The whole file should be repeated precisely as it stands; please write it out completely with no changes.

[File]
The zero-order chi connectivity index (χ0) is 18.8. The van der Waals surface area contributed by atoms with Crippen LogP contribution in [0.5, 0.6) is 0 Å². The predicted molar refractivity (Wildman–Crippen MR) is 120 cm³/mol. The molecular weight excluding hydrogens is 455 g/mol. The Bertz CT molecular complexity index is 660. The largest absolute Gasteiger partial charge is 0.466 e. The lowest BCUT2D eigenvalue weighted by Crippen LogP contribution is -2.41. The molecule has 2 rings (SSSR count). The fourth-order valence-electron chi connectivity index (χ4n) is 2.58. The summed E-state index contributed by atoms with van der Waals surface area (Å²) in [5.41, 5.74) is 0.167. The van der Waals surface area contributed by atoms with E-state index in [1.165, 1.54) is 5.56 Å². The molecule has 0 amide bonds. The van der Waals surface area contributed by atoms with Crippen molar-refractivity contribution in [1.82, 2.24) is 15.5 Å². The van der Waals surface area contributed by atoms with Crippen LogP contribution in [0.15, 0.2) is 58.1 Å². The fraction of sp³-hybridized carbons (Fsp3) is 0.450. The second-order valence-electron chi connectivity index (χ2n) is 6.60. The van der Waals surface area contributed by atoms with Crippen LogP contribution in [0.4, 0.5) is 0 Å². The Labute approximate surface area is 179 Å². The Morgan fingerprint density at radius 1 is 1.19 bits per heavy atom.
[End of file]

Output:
The zero-order chi connectivity index (χ0) is 18.8. The van der Waals surface area contributed by atoms with Crippen LogP contribution in [0.5, 0.6) is 0 Å². The predicted molar refractivity (Wildman–Crippen MR) is 120 cm³/mol. The molecular weight excluding hydrogens is 455 g/mol. The Bertz CT molecular complexity index is 660. The largest absolute Gasteiger partial charge is 0.466 e. The lowest BCUT2D eigenvalue weighted by Crippen LogP contribution is -2.41. The molecule has 2 rings (SSSR count). The fourth-order valence-electron chi connectivity index (χ4n) is 2.58. The summed E-state index contributed by atoms with van der Waals surface area (Å²) in [5.41, 5.74) is 0.167. The van der Waals surface area contributed by atoms with E-state index in [1.165, 1.54) is 5.56 Å². The molecule has 0 amide bonds. The van der Waals surface area contributed by atoms with Crippen molar-refractivity contribution in [1.82, 2.24) is 15.5 Å². The van der Waals surface area contributed by atoms with Crippen LogP contribution in [0.15, 0.2) is 58.1 Å². The fraction of sp³-hybridized carbons (Fsp3) is 0.450. The second-order valence-electron chi connectivity index (χ2n) is 6.60. The van der Waals surface area contributed by atoms with Crippen LogP contribution in [0.4, 0.5) is 0 Å². The Labute approximate surface area is 179 Å². The Morgan fingerprint density at radius 1 is 1.19 bits per heavy atom.